Alice Aycock has lived in New York City since 1968. She received a B.A. from Douglass College and an M.A. from Hunter College. She was represented by the John Weber Gallery in New York City from 1976 through 2001 and has exhibited in major museums and galleries nationally as well as in Europe and Japan. Currently she is represented by Marlborough Gallery, New York and Galerie Thomas Schulte, Berlin. She had her first solo exhibition of new sculptures with Marlborough in the fall of 2017. Her works can be found in numerous collections including the Museum of Modern Art, the Whitney Museum, the Brooklyn Museum, the LA County Museum, the National Gallery of Art, the Sheldon, Storm King Art Center, the Louis Vuitton Foundation, and the Sprengel Museum in Hanover, Germany. She exhibited at the Venice Biennale, Documenta VI and VIII and the Whitney Biennial.
She has had three major retrospectives. The first was organized by the Wurttembergischer Kunstverein in Stuttgart in 1983 and traveled to Kolnischer Kunstverein Koln; Sculpturenmuseum Glaskasten, Marl; Haags Gemeentemuseum, Den Haag; Kunstmuseum Luzern. In 1990, the second retrospective entitled “Complex Visions” was organized by the Storm King Art Center in Mountainville, NY. In 2013, a retrospective of her drawings and small sculptures was exhibited at the new Parrish Art Museum in Water Mill, New York coinciding with the Grey Art Gallery in New York City. The retrospective traveled to the Art, Design & Architecture Museum at the University of California, Santa Barbara and the Santa Barbara Museum of Art in 2014. A fully illustrated catalogue, Some Stories are Worth Repeating, with an essay by Jonathan Fineberg accompanied the retrospective. She received the International Association of Art Critics Award for this exhibition.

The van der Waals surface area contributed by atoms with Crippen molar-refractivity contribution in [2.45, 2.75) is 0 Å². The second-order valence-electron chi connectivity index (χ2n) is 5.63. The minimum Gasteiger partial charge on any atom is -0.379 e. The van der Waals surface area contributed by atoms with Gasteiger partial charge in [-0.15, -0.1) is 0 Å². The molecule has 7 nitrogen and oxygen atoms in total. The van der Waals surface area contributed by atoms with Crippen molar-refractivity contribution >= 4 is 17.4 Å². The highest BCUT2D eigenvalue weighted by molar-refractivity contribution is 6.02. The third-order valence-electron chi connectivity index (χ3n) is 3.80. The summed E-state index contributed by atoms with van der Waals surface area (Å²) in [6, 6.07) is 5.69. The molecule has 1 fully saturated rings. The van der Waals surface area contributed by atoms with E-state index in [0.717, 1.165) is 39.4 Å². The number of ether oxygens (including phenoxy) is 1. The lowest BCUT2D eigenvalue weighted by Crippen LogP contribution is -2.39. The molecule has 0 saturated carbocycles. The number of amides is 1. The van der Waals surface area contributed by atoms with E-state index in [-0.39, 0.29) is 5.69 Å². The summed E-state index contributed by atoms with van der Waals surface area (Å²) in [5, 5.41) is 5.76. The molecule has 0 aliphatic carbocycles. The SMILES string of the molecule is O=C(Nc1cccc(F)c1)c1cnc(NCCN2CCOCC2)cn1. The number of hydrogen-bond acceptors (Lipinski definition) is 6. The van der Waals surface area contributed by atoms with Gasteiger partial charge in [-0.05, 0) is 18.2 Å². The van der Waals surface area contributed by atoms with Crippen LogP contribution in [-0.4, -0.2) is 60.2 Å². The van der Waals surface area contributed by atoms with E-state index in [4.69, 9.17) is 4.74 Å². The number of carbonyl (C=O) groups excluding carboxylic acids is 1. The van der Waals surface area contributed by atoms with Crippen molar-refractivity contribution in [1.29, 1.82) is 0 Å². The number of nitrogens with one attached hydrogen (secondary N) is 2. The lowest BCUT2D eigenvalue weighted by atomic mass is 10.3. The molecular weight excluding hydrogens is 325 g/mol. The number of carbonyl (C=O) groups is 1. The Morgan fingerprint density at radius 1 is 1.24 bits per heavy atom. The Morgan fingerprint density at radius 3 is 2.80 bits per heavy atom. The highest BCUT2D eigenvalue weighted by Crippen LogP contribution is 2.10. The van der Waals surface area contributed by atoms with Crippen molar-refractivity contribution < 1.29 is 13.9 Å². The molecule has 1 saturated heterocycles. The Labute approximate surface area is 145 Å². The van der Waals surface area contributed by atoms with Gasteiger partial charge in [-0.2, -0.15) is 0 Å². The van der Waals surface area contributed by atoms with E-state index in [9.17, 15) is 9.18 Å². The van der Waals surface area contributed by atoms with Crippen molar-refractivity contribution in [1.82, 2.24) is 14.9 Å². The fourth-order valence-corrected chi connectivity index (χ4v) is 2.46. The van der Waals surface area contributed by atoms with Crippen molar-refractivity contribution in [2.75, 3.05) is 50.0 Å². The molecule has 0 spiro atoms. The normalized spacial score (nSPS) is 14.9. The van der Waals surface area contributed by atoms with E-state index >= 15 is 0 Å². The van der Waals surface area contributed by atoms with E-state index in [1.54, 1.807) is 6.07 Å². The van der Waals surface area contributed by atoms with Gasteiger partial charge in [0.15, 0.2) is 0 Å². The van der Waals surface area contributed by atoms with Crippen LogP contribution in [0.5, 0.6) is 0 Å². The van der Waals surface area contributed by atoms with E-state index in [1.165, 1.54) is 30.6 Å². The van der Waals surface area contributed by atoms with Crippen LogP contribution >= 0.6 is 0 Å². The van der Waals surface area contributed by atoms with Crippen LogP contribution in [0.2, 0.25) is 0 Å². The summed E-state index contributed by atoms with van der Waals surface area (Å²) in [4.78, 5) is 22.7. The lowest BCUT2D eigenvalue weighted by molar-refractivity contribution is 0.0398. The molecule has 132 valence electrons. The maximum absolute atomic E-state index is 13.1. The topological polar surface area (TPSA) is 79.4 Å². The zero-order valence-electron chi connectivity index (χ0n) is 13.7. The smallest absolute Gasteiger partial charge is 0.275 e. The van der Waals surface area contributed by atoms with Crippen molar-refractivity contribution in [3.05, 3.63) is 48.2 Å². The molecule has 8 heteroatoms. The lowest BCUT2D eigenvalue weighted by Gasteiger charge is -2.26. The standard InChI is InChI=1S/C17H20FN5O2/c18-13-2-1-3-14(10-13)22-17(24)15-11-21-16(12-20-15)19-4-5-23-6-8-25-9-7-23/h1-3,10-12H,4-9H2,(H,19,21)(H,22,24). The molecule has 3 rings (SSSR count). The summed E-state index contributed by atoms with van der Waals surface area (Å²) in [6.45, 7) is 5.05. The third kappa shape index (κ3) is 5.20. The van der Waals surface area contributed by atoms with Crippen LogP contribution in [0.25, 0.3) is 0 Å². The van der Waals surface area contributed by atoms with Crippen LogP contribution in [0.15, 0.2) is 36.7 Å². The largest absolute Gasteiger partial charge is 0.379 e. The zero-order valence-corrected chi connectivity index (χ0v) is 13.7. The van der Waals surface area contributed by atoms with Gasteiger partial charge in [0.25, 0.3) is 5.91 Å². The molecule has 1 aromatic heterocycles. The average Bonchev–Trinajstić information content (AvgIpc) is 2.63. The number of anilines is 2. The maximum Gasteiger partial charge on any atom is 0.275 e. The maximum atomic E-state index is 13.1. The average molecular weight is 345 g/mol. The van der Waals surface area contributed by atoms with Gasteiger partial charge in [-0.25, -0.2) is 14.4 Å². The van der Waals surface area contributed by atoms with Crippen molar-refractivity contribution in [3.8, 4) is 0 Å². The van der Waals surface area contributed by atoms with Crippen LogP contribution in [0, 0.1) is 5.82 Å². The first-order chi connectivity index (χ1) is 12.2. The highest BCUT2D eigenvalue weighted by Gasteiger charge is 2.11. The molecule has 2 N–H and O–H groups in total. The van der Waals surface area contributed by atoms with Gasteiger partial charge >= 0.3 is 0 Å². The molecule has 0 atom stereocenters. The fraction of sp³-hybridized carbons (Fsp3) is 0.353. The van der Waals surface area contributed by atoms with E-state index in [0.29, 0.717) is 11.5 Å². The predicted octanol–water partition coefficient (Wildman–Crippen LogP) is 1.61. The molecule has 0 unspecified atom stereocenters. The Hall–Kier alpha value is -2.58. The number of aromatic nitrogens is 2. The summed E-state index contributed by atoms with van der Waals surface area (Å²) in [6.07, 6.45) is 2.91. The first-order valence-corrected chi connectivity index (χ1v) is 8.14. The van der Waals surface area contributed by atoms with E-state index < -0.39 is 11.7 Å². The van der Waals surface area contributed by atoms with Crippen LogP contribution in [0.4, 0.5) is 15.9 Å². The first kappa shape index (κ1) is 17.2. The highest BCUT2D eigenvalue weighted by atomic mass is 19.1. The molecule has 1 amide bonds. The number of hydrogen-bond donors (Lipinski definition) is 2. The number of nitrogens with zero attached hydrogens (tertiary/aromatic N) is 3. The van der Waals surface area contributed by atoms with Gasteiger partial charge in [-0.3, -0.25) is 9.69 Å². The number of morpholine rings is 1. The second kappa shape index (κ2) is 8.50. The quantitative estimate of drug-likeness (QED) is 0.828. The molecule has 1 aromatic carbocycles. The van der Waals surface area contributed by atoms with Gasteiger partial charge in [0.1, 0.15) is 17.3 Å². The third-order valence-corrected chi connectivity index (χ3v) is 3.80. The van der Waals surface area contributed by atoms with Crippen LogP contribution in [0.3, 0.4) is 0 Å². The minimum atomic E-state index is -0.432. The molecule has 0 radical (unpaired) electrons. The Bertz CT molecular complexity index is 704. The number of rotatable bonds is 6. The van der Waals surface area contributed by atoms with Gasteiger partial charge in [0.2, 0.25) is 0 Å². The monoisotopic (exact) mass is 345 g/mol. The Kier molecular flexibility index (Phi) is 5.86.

From March 8th through July 20th 2014, a series of seven sculptures were installed on the Park Avenue Malls in New York City, entitled Park Avenue Paper Chase, in collaboration with Galerie Thomas Schulte, Berlin. Three of the sculptures traveled to the Chicago Lakefront in August 2014. Two other works from this series were exhibited in “Beyond Limits: Sotheby’s at Chatsworth” at the Chatsworth House, Derbyshire, UK in 2013/2014. In 2015, Hoop-La was exhibited in a large outdoor sculpture exhibition in Bad Homburg, Germany.
Recent museum group shows include the reinstallation of her sculpture Studies for a Town as part of the exhibition “Here Is Every,” curated by Connie Butler at MoMA (2008-9), and the Whitney Museum’s reinstallation of Untitled (Shanty) in “Sites,” curated by Carter Foster and Gary Carrion-Murayari. Clay #2, first executed in 1971, was reproduced for “Ends of the Earth: Art of the Land to 1974,” a comprehensive survey of the period held in 2012 at LAMOCA and traveled to Haus der Kunst, Munich.
Aycock’s early works are land art pieces that involve reshaping the earth such as A Simple Network of Underground Wells and Tunnels, Low Building With Dirt Roof (For Mary), and the Williams College Project, situated on land in Pennsylvania, New Jersey, and Massachusetts. A permanent reconstruction of A Simple Network… from 1975 was sited in 2012 at Omi International Arts Center, in Ghent, NY.